Tuesday, October 20, 2015

Manchester City - The Modern World

Most football clubs would be very satisfied if they ended up with a second place Premier League finish and qualifying for the knockout stages of the Champions League, but not Manchester City. In fact, chairman Khaldoon Al Mubarak said, “it is hard to look back on the 2014/15 season without a degree of disappointment”, as there was no title to show for their efforts.

However, he did point out, “The fact that we consider last season to be below par for Manchester City is a testament to how far we have come in the last seven years”, adding “this is a level of ambition that we should not shirk or shy away from.”

Although City may not have met all the owners’ demanding objectives in terms of filling the trophy cabinet, they certainly performed off the pitch. As chief executive Ferren Soriano said, “The 2014/15 season marked a historical step in Manchester City’s journey. The club delivered an annual profit for the first time since its acquisition in 2008.”

In fact, City reported a pre-tax profit of £10.4 million (£10.7 million after tax), compared to the previous year’s loss of £22.9 million, a year-on-year improvement of £33.3 million. Revenue rose by £5 million (2%) to a record £352 million, marking the seventh straight year of revenue growth, with commercial income up £7 million (4%) to £173 million and broadcast revenue up £2 million (2%) to £135 million, though match day revenue was £4 million (9%) lower, largely as a result of the stadium expansion works.

Profit on player sales was £14 million higher, but the main driver of the better figures in 2014/15 was a reduction in costs, as the wage bill was cut by £11 million (5%) to £194 million and player amortisation was £6 million (8%) lower. Against that, other expenses rose £8 million (12%) to £76 million and depreciation was £2 million higher.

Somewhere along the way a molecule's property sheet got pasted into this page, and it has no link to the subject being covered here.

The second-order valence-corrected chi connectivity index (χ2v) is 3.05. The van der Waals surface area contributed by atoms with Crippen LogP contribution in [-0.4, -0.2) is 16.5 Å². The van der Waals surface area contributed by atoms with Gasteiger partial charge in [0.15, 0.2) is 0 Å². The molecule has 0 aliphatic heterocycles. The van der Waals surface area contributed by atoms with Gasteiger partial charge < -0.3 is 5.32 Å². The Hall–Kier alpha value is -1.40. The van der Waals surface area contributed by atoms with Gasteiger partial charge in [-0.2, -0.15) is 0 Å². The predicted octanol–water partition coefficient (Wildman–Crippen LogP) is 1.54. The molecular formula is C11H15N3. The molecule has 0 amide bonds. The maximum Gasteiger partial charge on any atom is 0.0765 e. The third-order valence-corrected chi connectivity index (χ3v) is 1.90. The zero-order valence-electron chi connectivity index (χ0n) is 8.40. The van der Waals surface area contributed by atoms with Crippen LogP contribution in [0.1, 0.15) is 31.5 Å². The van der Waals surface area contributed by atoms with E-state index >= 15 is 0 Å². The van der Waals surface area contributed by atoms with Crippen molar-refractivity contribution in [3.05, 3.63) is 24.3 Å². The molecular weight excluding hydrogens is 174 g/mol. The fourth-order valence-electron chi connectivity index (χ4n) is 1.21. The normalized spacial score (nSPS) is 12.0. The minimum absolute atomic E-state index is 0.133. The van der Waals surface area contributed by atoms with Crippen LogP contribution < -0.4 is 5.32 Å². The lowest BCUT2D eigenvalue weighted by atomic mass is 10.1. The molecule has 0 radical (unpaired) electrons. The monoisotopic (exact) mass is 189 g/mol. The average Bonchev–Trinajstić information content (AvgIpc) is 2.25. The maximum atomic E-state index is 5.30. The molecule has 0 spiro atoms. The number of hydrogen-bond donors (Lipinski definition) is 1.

This year also benefited from having no exceptional items, while 2013/14 was adversely impacted by the £16 million settlement with UEFA for failing to meet Financial Fair Play (FFP) regulations, though this was partly offset by £7 million insurance proceeds. Finally, there was a £2 million loss on disposal of fixed assets, while other operating income was £1 million lower.

Of course, these days the Premier League is a largely profitable environment, largely thanks to the ever increasing TV deals, with City being one of just five clubs in the top flight to lose money in 2013/14. Only three clubs have to date published their accounts in 2014/15 with both City and Arsenal reporting healthy profits, though Manchester United’s absence from the Champions League contributed to them slipping into the, ahem, red with a £4 million loss.

Once-off profits on player sales can also be very important to the bottom line. While City made less than £200,000 from this activity in 2013/14, this rose to £13.8 million last season, helping the club’s return to overall profitability. This was largely due to the sales of Matija Nastasic to Schalke 04, Jack Rodwell to Sunderland, Javi Garcia to Zenit Saint Petersburg and Gareth Barry to Everton.